I enjoyed my work today. I had two lessons where I did something a little bit unconventional and the kids and I had fun. I even had a few “thank you sir” as students left the room. I ended the week on a buzz and it gave me confidence to take a few more chances outside the normal PDHPE square. I also got some good news this week that has me very excited with the possibilities it could offer.
Let’s look at them one at a time.
Period 1 – Year 8 Health
First, let’s step back a bit.
We have finished our assessment period and the program as it stands is tailing away to the end of semester. I took the decision to abandon the useless busy work that this period of time usually represents and do something that I’ve always wanted to do but never really found a viable slot for – games making. I have the top class in Year 8 and I wanted to extend them with something that ties together not just content and concepts, but universal skills as well.
I’m a strong believer in linking my teaching and learning with the real world, so a recent discussion with the class around “what legacy can we leave for Health classes that follow us?” we decided to create artefacts that future students could interact with. When we created the design brief around the features these artefacts needed to have (“fun”, “interesting”, “not go out of date”, “anyone can use them” for e.g.) almost all the class saw that games (of any flavour) have these qualities at their core.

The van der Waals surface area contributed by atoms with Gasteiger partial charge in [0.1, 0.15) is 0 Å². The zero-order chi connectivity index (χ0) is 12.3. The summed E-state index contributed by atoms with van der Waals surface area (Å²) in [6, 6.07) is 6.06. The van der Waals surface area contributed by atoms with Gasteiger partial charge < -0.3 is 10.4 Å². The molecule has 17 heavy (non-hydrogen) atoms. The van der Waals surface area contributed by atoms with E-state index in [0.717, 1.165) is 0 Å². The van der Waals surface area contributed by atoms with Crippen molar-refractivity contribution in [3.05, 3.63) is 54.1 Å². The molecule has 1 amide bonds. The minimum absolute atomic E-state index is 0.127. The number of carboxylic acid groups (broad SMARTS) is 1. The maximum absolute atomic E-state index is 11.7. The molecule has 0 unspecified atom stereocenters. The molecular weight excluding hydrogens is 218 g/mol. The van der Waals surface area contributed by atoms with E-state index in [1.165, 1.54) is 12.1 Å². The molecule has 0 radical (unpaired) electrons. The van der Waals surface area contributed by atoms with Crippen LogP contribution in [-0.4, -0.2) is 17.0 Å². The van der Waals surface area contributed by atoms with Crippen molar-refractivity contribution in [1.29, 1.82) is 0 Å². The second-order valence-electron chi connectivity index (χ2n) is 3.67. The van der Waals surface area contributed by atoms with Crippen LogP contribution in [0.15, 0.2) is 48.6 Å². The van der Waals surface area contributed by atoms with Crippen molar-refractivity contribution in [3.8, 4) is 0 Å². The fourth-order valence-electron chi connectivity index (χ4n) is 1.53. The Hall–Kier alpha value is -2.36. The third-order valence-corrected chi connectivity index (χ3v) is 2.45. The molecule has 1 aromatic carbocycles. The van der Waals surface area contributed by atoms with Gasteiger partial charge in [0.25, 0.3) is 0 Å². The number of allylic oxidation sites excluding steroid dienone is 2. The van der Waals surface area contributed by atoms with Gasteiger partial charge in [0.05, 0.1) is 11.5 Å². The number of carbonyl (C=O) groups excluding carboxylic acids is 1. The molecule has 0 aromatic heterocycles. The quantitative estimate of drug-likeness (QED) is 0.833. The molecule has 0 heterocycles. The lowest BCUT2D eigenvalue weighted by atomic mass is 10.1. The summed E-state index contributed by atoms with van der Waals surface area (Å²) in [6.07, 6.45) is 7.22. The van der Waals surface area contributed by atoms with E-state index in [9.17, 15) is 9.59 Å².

So my plan today was to introduce Game Design 101, and then let them play. We reflected on what qualities each game they played in an embryonic game design document. Next step will be to start their own game design doc and map out where they want their game to go. I’ll keep you posted.
Period 2 – Year 9 PASS – Sport First Aid and CPR.
This is a pretty motivated class, although there are still some less than motivated here too (does anyone else get that in elective classes? Kids that don’t want to be there, even though it was their choice to be there?) I’ve set up some self paced grid work for them to slog through, sprinkled with active, hands on activities that we do in class for a more formal assessment of their skills. Today, faced with using the resuscitation manikins, I knew I’d face a rebellion from some kids. “I’m not touching that” I could hear them saying (in my mind). So I needed a hook. Music and Vinnie Jones. What could possibly go wrong?
Nothing, as it turns out. The video served as a great stimulus. A little critical media work correcting the emergency phone numbers and we were into it, using real life Bee Gees and an online countdown timer to guide our CPR rhythms.
I have one particular student in this class who isn’t keen on much at all. But guess what. They went the full, two timed minutes of CPR practical (and did it quite well), receiving the kudos of their peers in the meantime (“If I fall over, I want you there” said one helpful classmate). Throw in a little music history about the Bee Gees (“are they all dead yet, sir?”), and we walked out feeling like we’d achieved something.
And my exciting news – we now have WiFi in the school hall. I’ve jealously read about #pegeeks that have it and the things that they can do with it. I have a cunning plan (well, actually a lot of ideas and plans) for using the new extended world that this opportunity presents. But that will be for another time.
Here’s to games and music. The key to a great day of learning!